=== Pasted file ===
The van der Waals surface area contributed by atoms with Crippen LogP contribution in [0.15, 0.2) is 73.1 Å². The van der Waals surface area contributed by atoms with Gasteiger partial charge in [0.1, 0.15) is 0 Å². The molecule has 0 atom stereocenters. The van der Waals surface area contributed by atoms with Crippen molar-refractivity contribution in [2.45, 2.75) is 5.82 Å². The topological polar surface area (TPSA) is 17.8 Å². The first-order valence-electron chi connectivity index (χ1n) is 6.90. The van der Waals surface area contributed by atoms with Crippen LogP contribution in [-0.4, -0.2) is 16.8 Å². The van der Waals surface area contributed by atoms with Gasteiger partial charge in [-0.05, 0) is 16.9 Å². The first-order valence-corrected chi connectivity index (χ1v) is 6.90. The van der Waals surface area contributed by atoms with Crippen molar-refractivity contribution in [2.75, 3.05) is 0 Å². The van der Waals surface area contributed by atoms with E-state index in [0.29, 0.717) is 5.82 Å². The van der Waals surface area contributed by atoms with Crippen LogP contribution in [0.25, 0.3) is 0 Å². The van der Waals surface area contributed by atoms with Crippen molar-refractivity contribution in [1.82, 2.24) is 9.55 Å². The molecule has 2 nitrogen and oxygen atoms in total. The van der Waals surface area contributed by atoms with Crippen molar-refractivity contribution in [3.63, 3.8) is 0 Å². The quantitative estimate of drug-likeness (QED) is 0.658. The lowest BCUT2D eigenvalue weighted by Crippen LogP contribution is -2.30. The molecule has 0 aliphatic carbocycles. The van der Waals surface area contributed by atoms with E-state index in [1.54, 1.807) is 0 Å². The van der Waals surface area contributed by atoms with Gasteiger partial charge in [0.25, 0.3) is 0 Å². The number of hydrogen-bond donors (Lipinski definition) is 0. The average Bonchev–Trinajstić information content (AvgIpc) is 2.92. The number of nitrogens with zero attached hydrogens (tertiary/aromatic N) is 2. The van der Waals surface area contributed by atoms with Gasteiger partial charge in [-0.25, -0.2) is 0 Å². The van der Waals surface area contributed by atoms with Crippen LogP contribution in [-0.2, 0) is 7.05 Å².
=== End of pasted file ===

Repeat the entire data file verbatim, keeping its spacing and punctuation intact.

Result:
The van der Waals surface area contributed by atoms with Crippen LogP contribution in [0.15, 0.2) is 73.1 Å². The van der Waals surface area contributed by atoms with Gasteiger partial charge in [0.1, 0.15) is 0 Å². The molecule has 0 atom stereocenters. The van der Waals surface area contributed by atoms with Crippen molar-refractivity contribution in [2.45, 2.75) is 5.82 Å². The topological polar surface area (TPSA) is 17.8 Å². The first-order valence-electron chi connectivity index (χ1n) is 6.90. The van der Waals surface area contributed by atoms with Crippen LogP contribution in [-0.4, -0.2) is 16.8 Å². The van der Waals surface area contributed by atoms with Gasteiger partial charge in [-0.05, 0) is 16.9 Å². The first-order valence-corrected chi connectivity index (χ1v) is 6.90. The van der Waals surface area contributed by atoms with Crippen molar-refractivity contribution in [2.75, 3.05) is 0 Å². The van der Waals surface area contributed by atoms with E-state index in [0.29, 0.717) is 5.82 Å². The van der Waals surface area contributed by atoms with Crippen LogP contribution in [0.25, 0.3) is 0 Å². The van der Waals surface area contributed by atoms with Crippen molar-refractivity contribution in [1.82, 2.24) is 9.55 Å². The molecule has 2 nitrogen and oxygen atoms in total. The van der Waals surface area contributed by atoms with Crippen molar-refractivity contribution in [3.63, 3.8) is 0 Å². The quantitative estimate of drug-likeness (QED) is 0.658. The lowest BCUT2D eigenvalue weighted by Crippen LogP contribution is -2.30. The molecule has 0 aliphatic carbocycles. The van der Waals surface area contributed by atoms with E-state index in [1.54, 1.807) is 0 Å². The van der Waals surface area contributed by atoms with Gasteiger partial charge in [0.25, 0.3) is 0 Å². The number of hydrogen-bond donors (Lipinski definition) is 0. The average Bonchev–Trinajstić information content (AvgIpc) is 2.92. The number of nitrogens with zero attached hydrogens (tertiary/aromatic N) is 2. The van der Waals surface area contributed by atoms with Gasteiger partial charge in [-0.25, -0.2) is 0 Å². The van der Waals surface area contributed by atoms with Crippen LogP contribution in [-0.2, 0) is 7.05 Å².